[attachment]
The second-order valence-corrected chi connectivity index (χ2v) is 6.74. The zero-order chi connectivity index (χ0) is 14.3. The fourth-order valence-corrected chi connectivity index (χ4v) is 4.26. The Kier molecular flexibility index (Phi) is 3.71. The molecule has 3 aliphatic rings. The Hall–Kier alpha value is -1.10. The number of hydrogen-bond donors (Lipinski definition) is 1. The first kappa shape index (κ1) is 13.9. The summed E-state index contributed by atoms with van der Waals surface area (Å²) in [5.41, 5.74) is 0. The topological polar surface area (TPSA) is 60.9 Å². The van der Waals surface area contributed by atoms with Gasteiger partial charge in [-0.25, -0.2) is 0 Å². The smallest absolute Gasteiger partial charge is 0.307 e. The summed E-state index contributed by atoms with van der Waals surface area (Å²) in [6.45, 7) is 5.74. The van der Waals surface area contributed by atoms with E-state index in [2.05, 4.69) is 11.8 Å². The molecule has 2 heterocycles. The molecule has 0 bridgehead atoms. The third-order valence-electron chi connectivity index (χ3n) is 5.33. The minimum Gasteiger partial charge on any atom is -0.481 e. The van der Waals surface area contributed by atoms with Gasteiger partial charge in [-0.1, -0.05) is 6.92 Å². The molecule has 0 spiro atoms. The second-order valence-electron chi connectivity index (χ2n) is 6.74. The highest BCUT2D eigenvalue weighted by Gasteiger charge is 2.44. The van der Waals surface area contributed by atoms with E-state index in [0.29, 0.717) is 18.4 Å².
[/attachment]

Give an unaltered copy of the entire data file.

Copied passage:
The second-order valence-corrected chi connectivity index (χ2v) is 6.74. The zero-order chi connectivity index (χ0) is 14.3. The fourth-order valence-corrected chi connectivity index (χ4v) is 4.26. The Kier molecular flexibility index (Phi) is 3.71. The molecule has 3 aliphatic rings. The Hall–Kier alpha value is -1.10. The number of hydrogen-bond donors (Lipinski definition) is 1. The first kappa shape index (κ1) is 13.9. The summed E-state index contributed by atoms with van der Waals surface area (Å²) in [5.41, 5.74) is 0. The topological polar surface area (TPSA) is 60.9 Å². The van der Waals surface area contributed by atoms with Gasteiger partial charge in [-0.25, -0.2) is 0 Å². The smallest absolute Gasteiger partial charge is 0.307 e. The summed E-state index contributed by atoms with van der Waals surface area (Å²) in [6.45, 7) is 5.74. The van der Waals surface area contributed by atoms with E-state index in [2.05, 4.69) is 11.8 Å². The molecule has 2 heterocycles. The molecule has 0 bridgehead atoms. The third-order valence-electron chi connectivity index (χ3n) is 5.33. The minimum Gasteiger partial charge on any atom is -0.481 e. The van der Waals surface area contributed by atoms with Gasteiger partial charge in [-0.1, -0.05) is 6.92 Å². The molecule has 0 spiro atoms. The second-order valence-electron chi connectivity index (χ2n) is 6.74. The highest BCUT2D eigenvalue weighted by Gasteiger charge is 2.44. The van der Waals surface area contributed by atoms with E-state index in [0.29, 0.717) is 18.4 Å².